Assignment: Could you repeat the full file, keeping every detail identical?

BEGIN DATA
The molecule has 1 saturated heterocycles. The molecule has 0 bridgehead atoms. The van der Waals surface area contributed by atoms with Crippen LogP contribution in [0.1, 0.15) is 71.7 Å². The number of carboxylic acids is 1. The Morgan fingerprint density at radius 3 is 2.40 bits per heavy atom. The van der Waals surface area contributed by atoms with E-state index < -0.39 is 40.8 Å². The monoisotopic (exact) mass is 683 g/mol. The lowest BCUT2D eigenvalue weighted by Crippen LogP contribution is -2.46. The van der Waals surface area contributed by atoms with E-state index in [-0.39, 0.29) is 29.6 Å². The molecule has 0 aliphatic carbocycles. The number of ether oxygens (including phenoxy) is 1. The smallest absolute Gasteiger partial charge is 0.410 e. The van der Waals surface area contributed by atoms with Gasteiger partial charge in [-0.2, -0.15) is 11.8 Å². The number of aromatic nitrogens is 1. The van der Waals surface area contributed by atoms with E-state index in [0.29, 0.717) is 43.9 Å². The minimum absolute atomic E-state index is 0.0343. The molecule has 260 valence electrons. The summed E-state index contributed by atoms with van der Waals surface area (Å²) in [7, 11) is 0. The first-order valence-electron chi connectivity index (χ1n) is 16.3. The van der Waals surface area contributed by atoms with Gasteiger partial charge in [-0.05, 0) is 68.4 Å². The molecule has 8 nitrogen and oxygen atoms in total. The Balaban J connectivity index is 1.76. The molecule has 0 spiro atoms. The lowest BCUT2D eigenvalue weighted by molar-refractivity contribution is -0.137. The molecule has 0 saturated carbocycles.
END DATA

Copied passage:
The molecule has 1 saturated heterocycles. The molecule has 0 bridgehead atoms. The van der Waals surface area contributed by atoms with Crippen LogP contribution in [0.1, 0.15) is 71.7 Å². The number of carboxylic acids is 1. The Morgan fingerprint density at radius 3 is 2.40 bits per heavy atom. The van der Waals surface area contributed by atoms with E-state index < -0.39 is 40.8 Å². The monoisotopic (exact) mass is 683 g/mol. The lowest BCUT2D eigenvalue weighted by Crippen LogP contribution is -2.46. The van der Waals surface area contributed by atoms with E-state index in [-0.39, 0.29) is 29.6 Å². The molecule has 0 aliphatic carbocycles. The number of ether oxygens (including phenoxy) is 1. The smallest absolute Gasteiger partial charge is 0.410 e. The van der Waals surface area contributed by atoms with Gasteiger partial charge in [-0.2, -0.15) is 11.8 Å². The number of aromatic nitrogens is 1. The van der Waals surface area contributed by atoms with E-state index in [0.29, 0.717) is 43.9 Å². The minimum absolute atomic E-state index is 0.0343. The molecule has 260 valence electrons. The summed E-state index contributed by atoms with van der Waals surface area (Å²) in [7, 11) is 0. The first-order valence-electron chi connectivity index (χ1n) is 16.3. The van der Waals surface area contributed by atoms with Gasteiger partial charge in [-0.05, 0) is 68.4 Å². The molecule has 8 nitrogen and oxygen atoms in total. The Balaban J connectivity index is 1.76. The molecule has 0 spiro atoms. The lowest BCUT2D eigenvalue weighted by molar-refractivity contribution is -0.137. The molecule has 0 saturated carbocycles.